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SCRIPTURE: LUKE 10:30–37 FILM: BUEN VECINO
The Parable of the Good Samaritan is perhaps the most popular of Jesus' parables. It has big production value, the villains are religious figures, and the hero is unlikely, to say the least. There's plenty of drama too—robbery, violence, rescue, suspense, and grace. But in Buen Vecino, nobody's life is at stake ... there isn't even a robbery.
Randall Wallace, the screenwriter of Braveheart, said, "I never let facts get in the way of the truth." This parable communicates many things, but fundamentally the story rests on the truth that Christ calls us to help others. And in making Buen Vecino (which means "good neighbor" in Spanish) contemporary to our culture, the film explores our work life and occupational relationships. The employees' striped shirts (which can be hard on the eyes) symbolize the dizzying experience we often feel at work. Buen Vecino explores a day when things fall apart around us, vacuums interrupt us, and wheelbarrows get dumped in our pools (or cubicles or whatever). Those (hopefully) rare, disastrous days can cause us to feel as though our very lives are at stake.
WATCH THE FILM BUEN VECINO
READ THE PARABLE OF THE GOOD SAMARITAN
30 In reply Jesus said: "A man was going down from Jerusalem to Jericho, when he was attacked by robbers. They stripped him of his clothes, beat him and went away, leaving him half dead. 31 A priest happened to be going down the same road, and when he saw the man, he passed by on the other side. 32 So too, a Levite, when he came to the place and saw him, passed by on the other side. 33 But a Samaritan, as he traveled, came where the man was; and when he saw him, he took pity on him. 34 He went to him and bandaged his wounds, pouring on oil and wine. Then he put the man on his own donkey, brought him to an inn and took care of him. 35 The next day he took out two denarii and gave them to the innkeeper. 'Look after him,' he said, 'and when I return, I will reimburse you for any extra expense you may have.'
36 "Which of these three do you think was a neighbor to the man who fell into the hands of robbers?"
37 The expert in the law replied, "The one who had mercy on him." Jesus told him, "Go and do likewise."
In the Good Samaritan parable, Jesus used familiar images to hook his listeners. The road from "Jerusalem to Jericho" was actually the superhighway of its day—a forty-mile stretch well known for two things: (1) a generous population of priests on their way back and forth from Jerusalem to fulfill their priestly duties; and (2) danger, particularly along one stretch known as adodim (which means "blood"—a reference to the often-violent muggings in that area). Jesus' scenario certainly rang true in the ears of his first-century hearers.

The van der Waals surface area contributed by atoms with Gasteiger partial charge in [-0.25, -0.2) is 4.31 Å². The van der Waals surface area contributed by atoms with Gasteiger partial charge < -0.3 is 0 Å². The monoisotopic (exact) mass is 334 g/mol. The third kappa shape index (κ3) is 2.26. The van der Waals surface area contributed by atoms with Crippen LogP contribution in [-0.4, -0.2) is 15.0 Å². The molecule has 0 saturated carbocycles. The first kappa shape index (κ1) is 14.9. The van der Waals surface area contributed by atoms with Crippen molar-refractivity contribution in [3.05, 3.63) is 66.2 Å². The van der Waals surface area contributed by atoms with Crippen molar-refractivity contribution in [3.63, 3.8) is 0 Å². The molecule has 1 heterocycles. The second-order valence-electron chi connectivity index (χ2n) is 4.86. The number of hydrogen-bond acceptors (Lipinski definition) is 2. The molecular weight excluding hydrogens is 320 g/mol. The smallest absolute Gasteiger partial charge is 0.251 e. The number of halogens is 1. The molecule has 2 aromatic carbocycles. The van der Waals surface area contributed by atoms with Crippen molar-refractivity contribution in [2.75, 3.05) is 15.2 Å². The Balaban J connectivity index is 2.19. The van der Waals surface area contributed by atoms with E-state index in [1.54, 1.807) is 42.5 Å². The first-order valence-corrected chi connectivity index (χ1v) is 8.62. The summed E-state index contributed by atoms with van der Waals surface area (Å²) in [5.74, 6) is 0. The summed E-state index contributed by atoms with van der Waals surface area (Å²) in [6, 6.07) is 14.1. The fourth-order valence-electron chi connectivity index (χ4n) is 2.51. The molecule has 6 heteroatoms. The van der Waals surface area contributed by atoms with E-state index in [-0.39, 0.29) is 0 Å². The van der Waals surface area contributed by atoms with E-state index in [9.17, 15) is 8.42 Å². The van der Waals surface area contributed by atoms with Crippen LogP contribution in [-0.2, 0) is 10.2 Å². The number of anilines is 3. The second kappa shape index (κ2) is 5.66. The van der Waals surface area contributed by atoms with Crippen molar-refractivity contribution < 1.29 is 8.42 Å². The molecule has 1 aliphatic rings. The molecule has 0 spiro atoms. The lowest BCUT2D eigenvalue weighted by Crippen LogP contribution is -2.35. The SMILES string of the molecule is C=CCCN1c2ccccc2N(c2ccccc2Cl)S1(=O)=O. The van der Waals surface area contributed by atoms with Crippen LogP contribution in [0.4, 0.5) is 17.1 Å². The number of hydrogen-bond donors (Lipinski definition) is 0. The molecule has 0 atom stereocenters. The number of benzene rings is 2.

Likewise, Jesus intentionally used the image of a Samaritan for impact. Samaritans were hated by the Jews and seen as both heretics and half-breeds. However, this Samaritan goes out of his way to care for the victim. The "two denarii" the Samaritan gives the innkeeper would probably have covered expenses for two to three weeks. Commentators through the ages have disagreed on the meaning of this parable. Some have even contended that it's not a parable at all, but rather an extended allegory. They saw the road from Jerusalem to Jericho as the road from Eden to Babel, and that sin has allowed the devil to rob and beat us, leaving us "half dead" by the roadside. To many, Jesus represents the Good Samaritan (he was even accused of being a Samaritan by the Pharisees—see John 8:48).
Jesus has come to rescue the lost and broken—especially the outcasts. He cares for our wounds and even pays the price for our healing. Critics of this interpretation say it overspiritualizes the parable and misses the fundamental point of being a true "neighbor" to all.
DISCUSS THE FILM AND ORIGINAL PARABLE
1. Buen Vecino means "good neighbor" in Spanish. What are some of the similarities you see between Buen Vecino and the Parable of the Good Samaritan?
2. In what way do you act like a "priest" or a "Levite"? How do we often "pass by" people in our lives? What is Jesus trying to teach us in this parable?
3. What were some of the costs incurred by the Samaritan in the story? What did it cost Magdelena to help in Buen Vecino? What are the "costs" that keep you from loving those in need with grace and compassion?